The user also needs to have some control over the space, such as: Opportunity to change the location and position (including the posture) within the space; Choice to interact or not with others; adjust the spatial quality at micro level (scale and schedule-wise) and thereby the environmental conditions; Be noticed or notice others; Form sub-core zones, Shift to peripheral zones and be able to conduct exclusive tasks, and Way to leave the space either in full knowledge of others or without being noticed. A user, unless is an owner of a domain, will not be allowed to change the architectonic character of the space, import, shift or relocate amenities and facilities, alter the quality of environment that perhaps is not acceptable to others.

In very large spaces adjacent walls, hedges, mid columns, flower pots, water fountains, lamp posts, flooring, ceiling, and such other patterns and objects provide points of anchorage for space occupation. Spatial configurations like a stage, podiums, projection screens, speakers, singers, vivid objects, also hold interest by providing involvement.

In parties, hosts make a conscious effort to break intimate formations by removing or adding key or active persons, or repositioning and rescheduling the activities. In clubs and places of entertainment the environment (lighting, furniture, equipment) and programmes are reset to shift the focus off certain space segments. Group gatherings are designed to occupy different space segments (hall, terrace, lounge, library, garden lawn, etc.), variegated environmental conditions (bright vs diffused illumination, change of music, etc.) and diversions (toast by the host, magic shows, musical renderings, dancing, etc.).

Interpersonal Relationships and Spaces: Groups require space for interpersonal relationships, expression and its perception. However, the ‘depth’ required for such interactions in physical domains is irrelevant for virtual domains like telephony or video conferencing, chat rooms, hangouts, etc.

Interpersonal relationships have little relevance in acutely sized and highly defined spaces (ergonomically sized, shaped and provisioned with facilities), such as: toilets, kitchens, storerooms, study nooks, booths, etc. Larger spaces such as bedrooms, drawing rooms, office cabins, etc. allow interpersonal relationships, often in multiple varieties simultaneously.

Ideal place for the interpersonal relationship is the core section. This has least external disturbance, so should be an area of tranquility affording privacy. Yet peripheral zones are more preferred as a place for intimate relationships and commitment. In restaurants, cinema halls, public parks, large waiting areas, people move to corners and edges for seclusion. Threshold areas though peripheral, are public and vibrant. Threshold areas are considered ideal for noncommittal interaction.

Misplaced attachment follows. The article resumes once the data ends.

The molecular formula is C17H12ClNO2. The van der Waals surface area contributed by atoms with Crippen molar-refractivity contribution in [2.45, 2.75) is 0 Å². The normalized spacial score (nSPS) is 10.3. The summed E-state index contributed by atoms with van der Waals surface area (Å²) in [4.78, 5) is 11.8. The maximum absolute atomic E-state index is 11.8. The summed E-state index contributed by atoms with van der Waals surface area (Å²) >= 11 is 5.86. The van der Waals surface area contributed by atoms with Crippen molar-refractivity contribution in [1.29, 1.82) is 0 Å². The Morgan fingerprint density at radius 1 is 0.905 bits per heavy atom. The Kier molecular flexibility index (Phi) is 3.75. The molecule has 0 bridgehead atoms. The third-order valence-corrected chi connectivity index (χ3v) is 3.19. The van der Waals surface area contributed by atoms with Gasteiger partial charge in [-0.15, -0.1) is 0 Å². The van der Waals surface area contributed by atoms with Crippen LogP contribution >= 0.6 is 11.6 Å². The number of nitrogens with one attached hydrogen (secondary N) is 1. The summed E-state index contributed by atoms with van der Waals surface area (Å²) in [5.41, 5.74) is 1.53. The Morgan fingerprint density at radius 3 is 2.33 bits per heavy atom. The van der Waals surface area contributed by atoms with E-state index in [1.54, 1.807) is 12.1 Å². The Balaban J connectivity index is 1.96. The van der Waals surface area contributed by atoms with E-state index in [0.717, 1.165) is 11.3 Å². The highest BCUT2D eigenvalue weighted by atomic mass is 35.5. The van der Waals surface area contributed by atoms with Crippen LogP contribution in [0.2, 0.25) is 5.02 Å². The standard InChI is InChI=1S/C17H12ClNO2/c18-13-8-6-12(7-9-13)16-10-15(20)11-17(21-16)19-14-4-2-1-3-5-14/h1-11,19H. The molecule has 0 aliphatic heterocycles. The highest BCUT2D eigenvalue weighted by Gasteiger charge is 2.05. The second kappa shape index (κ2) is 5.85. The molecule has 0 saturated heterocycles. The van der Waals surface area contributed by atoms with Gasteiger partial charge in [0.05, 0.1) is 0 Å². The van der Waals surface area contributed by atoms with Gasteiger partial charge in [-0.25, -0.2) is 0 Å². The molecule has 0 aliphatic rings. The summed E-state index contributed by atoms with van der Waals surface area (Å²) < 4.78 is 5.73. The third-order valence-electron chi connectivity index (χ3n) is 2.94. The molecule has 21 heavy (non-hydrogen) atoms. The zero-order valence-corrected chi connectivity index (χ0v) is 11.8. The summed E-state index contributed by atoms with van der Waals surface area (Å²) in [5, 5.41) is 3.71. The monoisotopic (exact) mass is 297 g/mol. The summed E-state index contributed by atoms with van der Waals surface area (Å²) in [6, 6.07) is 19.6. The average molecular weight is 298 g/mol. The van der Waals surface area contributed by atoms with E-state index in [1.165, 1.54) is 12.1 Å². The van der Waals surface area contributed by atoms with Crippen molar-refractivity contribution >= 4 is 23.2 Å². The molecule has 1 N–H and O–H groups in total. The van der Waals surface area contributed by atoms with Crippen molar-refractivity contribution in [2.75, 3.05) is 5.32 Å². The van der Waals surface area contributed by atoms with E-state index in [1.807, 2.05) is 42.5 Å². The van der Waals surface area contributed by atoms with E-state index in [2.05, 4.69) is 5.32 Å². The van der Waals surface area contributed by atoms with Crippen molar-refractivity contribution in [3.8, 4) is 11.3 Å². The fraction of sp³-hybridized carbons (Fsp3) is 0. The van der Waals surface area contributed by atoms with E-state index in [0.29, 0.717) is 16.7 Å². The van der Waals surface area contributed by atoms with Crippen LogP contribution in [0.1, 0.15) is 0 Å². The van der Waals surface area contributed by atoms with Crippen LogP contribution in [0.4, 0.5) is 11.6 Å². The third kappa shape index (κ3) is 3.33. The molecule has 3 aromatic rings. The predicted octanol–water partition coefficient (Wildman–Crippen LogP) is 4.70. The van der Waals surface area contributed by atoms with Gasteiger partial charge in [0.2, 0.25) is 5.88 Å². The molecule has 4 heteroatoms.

Group behaviour mechanism in Space Image Flickr source: Neko II > Wikipedia image by Sultry

The group behaviour mechanisms exploit the space characteristics to infuse emotional and social functionality. Group behaviour depends on individuals as well as interactions among such individuals. An individual projects psychological and sociological responses. The group behaviour though erratic has a degree of commonality – raison d’être (cause) of formation of the group. The common approach of the group is an assurance that their peculiar behaviour is not an aberration but a probable happening.


This post forms 5th of the Sixteen part of Lecture series on Behaviour in Space that I will be offering for the spring semester starting Jan 2016 (to mid April2016) at School of Interior Design, Faculty of Design, CEPT University, Ahmedabad, India.


Post 573by Gautam Shah


Materials have three fundamental states of matter, namely Gas, Liquid, and Solid. The state denotes the structural rigidity and resistance to changes of shape or volume. The state or phase of a matter is due to the temperature and pressure. Most substances are solid at low temperatures, liquid at medium temperatures, and gaseous at high temperatures. The state or the changeover of a phase is not always distinct. The temperature at which any given substance changes from solid to liquid is its Melting point, and the temperature at which it changes from liquid to gas is its Boiling point. In the reverse order the Gas to a Liquid transition is known as Condensation, and Liquid to Solid change as Freezing.


Mixing Oil, Vinegar and Mustard for whipping into emulsion > Wikipedia image by jeffreyw

Solids have molecules held very close to each other, and so maintain the rigid form without any need for a container. Solids formed by slow cooling have constituent atoms, molecules, or ions packed in a regular order and are called crystalline. Solids cooling down very rapidly have no long-range order for the position of the atoms and so have amorphous structure. Solids can be broadly categorized as organic (Such as the wood, paraffin wax, naphthalene and a wide variety of polymers and plastics) versus inorganic (such as metals, alloys, minerals). Solids are formed when definite bonds exist between component atoms and molecules.


Air entrained coffee of South India > Wikipedia image by Babithajcosta

Liquids are mostly non-compressible fluid, able to conform to the shape of its container but able to retain more or less constant volume irrespective of the pressure.

Gases are compressible fluids able to take the shape of the container by expanding (or compressing) to fill it.

Plasma is the fourth state of matter following solid, liquid, and gas. Plasma is an ionized (electrified) form of gas. It has a collection of charged gaseous particles containing nearly equal numbers of negative and positive ions. Unlike other gases, plasma may self-generate magnetic fields and electric currents, and respond strongly and collectively to electromagnetic forces.